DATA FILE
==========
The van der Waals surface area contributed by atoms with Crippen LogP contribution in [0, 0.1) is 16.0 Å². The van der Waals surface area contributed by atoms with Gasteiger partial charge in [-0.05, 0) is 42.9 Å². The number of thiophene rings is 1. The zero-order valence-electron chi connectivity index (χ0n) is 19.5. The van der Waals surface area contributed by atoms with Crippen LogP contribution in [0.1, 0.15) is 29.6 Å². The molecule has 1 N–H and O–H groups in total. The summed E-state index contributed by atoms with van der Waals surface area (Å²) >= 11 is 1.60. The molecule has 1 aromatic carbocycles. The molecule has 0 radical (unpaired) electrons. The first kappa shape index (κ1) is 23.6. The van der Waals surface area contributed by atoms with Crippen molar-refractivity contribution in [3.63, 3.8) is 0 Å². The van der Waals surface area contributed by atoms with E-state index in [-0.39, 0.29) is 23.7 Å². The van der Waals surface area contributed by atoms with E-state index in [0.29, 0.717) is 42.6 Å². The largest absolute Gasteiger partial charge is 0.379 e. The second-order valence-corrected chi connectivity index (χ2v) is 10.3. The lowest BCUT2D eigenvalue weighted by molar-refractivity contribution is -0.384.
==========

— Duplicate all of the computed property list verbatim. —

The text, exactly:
The van der Waals surface area contributed by atoms with Crippen LogP contribution in [0, 0.1) is 16.0 Å². The van der Waals surface area contributed by atoms with Gasteiger partial charge in [-0.05, 0) is 42.9 Å². The number of thiophene rings is 1. The zero-order valence-electron chi connectivity index (χ0n) is 19.5. The van der Waals surface area contributed by atoms with Crippen LogP contribution in [0.1, 0.15) is 29.6 Å². The molecule has 1 N–H and O–H groups in total. The summed E-state index contributed by atoms with van der Waals surface area (Å²) >= 11 is 1.60. The molecule has 1 aromatic carbocycles. The molecule has 0 radical (unpaired) electrons. The first kappa shape index (κ1) is 23.6. The van der Waals surface area contributed by atoms with Crippen molar-refractivity contribution in [3.63, 3.8) is 0 Å². The van der Waals surface area contributed by atoms with E-state index in [-0.39, 0.29) is 23.7 Å². The van der Waals surface area contributed by atoms with E-state index in [0.29, 0.717) is 42.6 Å². The largest absolute Gasteiger partial charge is 0.379 e. The second-order valence-corrected chi connectivity index (χ2v) is 10.3. The lowest BCUT2D eigenvalue weighted by molar-refractivity contribution is -0.384.